SOPHOMORE REFLECTIONS AFTER THREE SEMESTERS

IAN WARD ‘19 | ONLINE EDITOR • As many of us know, sophomore interviews are when sophomores officially declare their major, minor, and give an in-depth look at what
their Wabash experience is. The student life team, consisting of Dean
of Students Mike Raters ’85, Associate Dean of Students Marc Welch ’99,
Title IX Coordinator Heather Thrush, Director of Security Rich Woods, and Assistant Basketball coach Patrick Sullivan, conducts these interviews. “I remember the interview, however it was much less in depth that it is today,” Raters said. Part of this more in-depth approach is due to a change this year to an paperless interview system as now all interview information is collected through iPads.

According to Raters, this new approach is to simplify data collection and make looking at trends and similarities easier. The new system also provides a “rating of Wabash” section where interviewees can rate their Wabash experience on a standardized scale. This scale ranges from academic experience to specific areas such as faculty availability. One such area that seemed to be a non-factor is housing, since was little discussion on pros or cons. Overall, it is very clear that Wabash is doing things right as

students average around a 4 out of 5 in Wabash categories and above a 4 on there overall experience.

Apart from the ratings scale, the sophomore interview collects the major and minor intentions of the class. “The new electronic system makes this data tracking much easier,” Raters said. “Obviously, you get the intended Biology to Religion type cases,” Raters said, meaning that some students plan on being one thing and overtly change topic once arriving at Wabash College. As of February 15, the leading major of the class of 2020 is Economics. Regarding other majors of interest that are not offered, the class of 2020 has a lack of energy towards a Computer Science or Business major. “That has not been a point of conversation like in years past,” Welch said. According to Welch, about three years ago was the loudest talk of such a major in the sophomore interview process. As far as Business major question, the lack of conversation was essentially the same from Welch’s perspective.

However, even though sophomore students are largely happy at Wabash and are enjoying their overall experience, there are also similar trends across the class regarding desired changes on campus. “The first thing is Campus Unity,” Raters said. Campus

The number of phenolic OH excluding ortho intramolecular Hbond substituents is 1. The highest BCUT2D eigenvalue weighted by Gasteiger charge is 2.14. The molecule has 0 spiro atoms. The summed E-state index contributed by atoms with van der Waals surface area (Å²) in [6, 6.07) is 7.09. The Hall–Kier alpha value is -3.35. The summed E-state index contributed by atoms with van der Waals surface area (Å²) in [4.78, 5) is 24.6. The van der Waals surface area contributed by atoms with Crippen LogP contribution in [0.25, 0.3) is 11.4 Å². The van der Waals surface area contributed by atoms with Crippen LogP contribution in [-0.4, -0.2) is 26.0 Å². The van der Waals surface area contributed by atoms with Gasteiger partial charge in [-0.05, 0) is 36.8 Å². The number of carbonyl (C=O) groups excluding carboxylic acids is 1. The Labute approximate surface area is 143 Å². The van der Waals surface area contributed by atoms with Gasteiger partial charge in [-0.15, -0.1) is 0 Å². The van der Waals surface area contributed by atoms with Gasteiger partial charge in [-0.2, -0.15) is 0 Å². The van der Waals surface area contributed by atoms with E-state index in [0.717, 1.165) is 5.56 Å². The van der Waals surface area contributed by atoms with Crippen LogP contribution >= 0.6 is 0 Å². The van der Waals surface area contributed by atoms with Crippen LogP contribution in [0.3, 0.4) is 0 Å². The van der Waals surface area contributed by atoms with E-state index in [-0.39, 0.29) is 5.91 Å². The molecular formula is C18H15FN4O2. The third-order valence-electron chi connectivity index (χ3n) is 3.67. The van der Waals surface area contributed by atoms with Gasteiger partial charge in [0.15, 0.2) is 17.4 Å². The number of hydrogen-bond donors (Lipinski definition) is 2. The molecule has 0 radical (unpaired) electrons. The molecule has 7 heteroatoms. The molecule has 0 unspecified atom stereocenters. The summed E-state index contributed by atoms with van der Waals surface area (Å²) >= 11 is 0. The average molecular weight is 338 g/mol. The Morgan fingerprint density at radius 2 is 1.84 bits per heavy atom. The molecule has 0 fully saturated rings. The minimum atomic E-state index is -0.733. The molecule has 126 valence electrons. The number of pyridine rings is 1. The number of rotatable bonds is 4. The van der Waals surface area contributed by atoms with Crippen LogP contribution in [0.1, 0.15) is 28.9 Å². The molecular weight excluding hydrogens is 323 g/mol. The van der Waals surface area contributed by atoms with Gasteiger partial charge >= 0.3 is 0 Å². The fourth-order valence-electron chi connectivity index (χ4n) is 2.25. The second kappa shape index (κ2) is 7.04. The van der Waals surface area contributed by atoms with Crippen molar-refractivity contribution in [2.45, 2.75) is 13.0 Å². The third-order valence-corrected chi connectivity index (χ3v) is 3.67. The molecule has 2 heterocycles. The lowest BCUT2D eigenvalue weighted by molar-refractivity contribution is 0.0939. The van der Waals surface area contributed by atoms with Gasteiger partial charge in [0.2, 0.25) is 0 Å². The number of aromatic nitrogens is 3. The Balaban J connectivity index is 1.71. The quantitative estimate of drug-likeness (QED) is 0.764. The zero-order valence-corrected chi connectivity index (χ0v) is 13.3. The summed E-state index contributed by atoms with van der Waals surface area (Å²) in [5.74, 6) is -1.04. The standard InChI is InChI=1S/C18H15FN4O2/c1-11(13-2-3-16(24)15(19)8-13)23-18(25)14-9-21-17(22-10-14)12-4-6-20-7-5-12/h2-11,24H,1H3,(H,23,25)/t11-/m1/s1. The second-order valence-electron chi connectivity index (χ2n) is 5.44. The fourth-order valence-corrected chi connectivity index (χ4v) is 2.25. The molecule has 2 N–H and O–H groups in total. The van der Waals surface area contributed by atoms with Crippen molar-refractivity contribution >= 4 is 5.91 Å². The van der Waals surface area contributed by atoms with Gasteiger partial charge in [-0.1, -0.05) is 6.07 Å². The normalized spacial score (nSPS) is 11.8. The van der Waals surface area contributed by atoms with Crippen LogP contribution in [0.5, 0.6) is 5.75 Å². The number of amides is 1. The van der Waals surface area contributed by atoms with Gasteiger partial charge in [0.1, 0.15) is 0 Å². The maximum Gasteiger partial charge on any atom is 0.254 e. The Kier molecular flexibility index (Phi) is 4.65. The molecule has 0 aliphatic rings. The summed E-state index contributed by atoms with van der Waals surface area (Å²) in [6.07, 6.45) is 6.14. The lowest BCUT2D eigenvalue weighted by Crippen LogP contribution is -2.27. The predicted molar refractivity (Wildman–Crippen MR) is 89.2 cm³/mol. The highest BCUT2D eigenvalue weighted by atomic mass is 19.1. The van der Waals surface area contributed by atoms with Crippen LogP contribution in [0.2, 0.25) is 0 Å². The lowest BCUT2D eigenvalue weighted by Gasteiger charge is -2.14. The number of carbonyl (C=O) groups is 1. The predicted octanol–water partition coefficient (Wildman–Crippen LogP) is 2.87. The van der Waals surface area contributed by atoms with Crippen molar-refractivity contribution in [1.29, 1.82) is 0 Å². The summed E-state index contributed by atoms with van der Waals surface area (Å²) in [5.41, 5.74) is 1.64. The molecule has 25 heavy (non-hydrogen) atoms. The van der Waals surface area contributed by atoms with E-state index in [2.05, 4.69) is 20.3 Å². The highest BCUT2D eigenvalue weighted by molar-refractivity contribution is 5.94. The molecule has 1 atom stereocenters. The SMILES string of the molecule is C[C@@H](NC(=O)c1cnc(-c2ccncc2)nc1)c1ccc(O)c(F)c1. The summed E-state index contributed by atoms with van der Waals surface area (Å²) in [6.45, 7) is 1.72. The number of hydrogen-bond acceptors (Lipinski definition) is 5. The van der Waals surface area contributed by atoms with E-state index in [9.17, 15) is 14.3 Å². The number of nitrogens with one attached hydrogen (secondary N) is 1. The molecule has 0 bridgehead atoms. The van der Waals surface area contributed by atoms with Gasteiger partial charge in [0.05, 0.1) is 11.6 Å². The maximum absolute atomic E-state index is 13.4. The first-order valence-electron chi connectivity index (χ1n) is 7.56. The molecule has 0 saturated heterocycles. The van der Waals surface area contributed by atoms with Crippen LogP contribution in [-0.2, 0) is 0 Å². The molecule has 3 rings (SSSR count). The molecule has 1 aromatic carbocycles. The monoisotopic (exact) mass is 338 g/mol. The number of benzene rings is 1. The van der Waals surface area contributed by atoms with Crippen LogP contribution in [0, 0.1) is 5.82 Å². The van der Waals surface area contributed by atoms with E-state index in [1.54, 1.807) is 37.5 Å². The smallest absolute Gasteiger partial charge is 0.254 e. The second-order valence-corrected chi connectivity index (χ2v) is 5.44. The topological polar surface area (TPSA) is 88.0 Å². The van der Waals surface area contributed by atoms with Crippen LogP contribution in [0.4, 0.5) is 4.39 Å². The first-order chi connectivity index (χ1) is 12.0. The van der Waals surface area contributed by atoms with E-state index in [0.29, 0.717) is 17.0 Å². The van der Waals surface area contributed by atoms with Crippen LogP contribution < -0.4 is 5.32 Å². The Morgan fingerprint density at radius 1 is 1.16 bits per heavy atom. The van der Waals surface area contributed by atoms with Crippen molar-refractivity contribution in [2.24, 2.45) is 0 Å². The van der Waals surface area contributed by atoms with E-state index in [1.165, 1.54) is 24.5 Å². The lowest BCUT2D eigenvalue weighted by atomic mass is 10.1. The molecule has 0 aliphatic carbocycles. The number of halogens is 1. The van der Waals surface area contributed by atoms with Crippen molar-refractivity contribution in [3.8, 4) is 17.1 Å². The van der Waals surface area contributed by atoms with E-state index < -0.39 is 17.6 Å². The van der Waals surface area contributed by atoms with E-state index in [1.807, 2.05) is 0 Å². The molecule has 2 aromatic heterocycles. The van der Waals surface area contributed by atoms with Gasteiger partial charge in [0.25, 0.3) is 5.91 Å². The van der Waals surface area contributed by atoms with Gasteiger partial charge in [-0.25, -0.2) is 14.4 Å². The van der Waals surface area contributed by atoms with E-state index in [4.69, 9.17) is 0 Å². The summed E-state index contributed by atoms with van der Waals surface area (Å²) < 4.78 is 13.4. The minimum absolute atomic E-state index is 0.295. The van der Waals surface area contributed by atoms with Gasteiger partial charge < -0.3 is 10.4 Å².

unity is a complex topic, Raters and Welch explained. “You have four types of campus unity, Independent and Greek relations, Independent and Independent relations, Greek and Greek relations, and relations that
have no residential life requirement at all,” Welch said. “The challange we are trying to tackle is how to solve these four sub issues within a greater scope of campus unity.”

One event Welch attributed to trying to help this is Casino Night, as it gathers a large group of men from across the spectrum to unify the campus. Another thing that the Dean’s office is challenged with is using the Robbins Family Fund to schedule events that all students will enjoy, and Welch attributed to recent events that get students involved. Another facet of Campus unity Raters stressed was sports attendance. “One of my favorite stories from this year is a football player telling me that we need to support [other sports like] basketball more and not just football,” Raters said. Also, Raters stressed creating better attendance at games that do not simply involve DePauw University. “How do we get students excited to go see a game against Hiram as much as DePauw?” Raters said. “That is what we are looking at.”

Another topic of discussion regarding how to make campus was hours at the Allen center and food service hours. “The weekend hours at the Allen Center have been a topic for sure,” Welch said. “The issue is how do we address staffing in the facility for our students?” Another issue within the Allen Center discussion included that of Knowling Fieldhouse hours, as where sports practices used to be from 4:20-6, however know go into the night hours interfering with drop-in basketball. Darian Phillips ’20 agreed with the notion that Allen Center hours are an issue. “I wish the hours were more open for activities, especially on weekends,” Phillips said. Along with that notion was the lack of “late night” at Sparks Center this year, as the decision to create such a program came out of sophomore interviews a few years ago. “Those are things we will look at for sure,” Welch said.

So, as you can see overall, students love Wabash, but there is always room for tweaking a system, making the greater Wabash experience even better.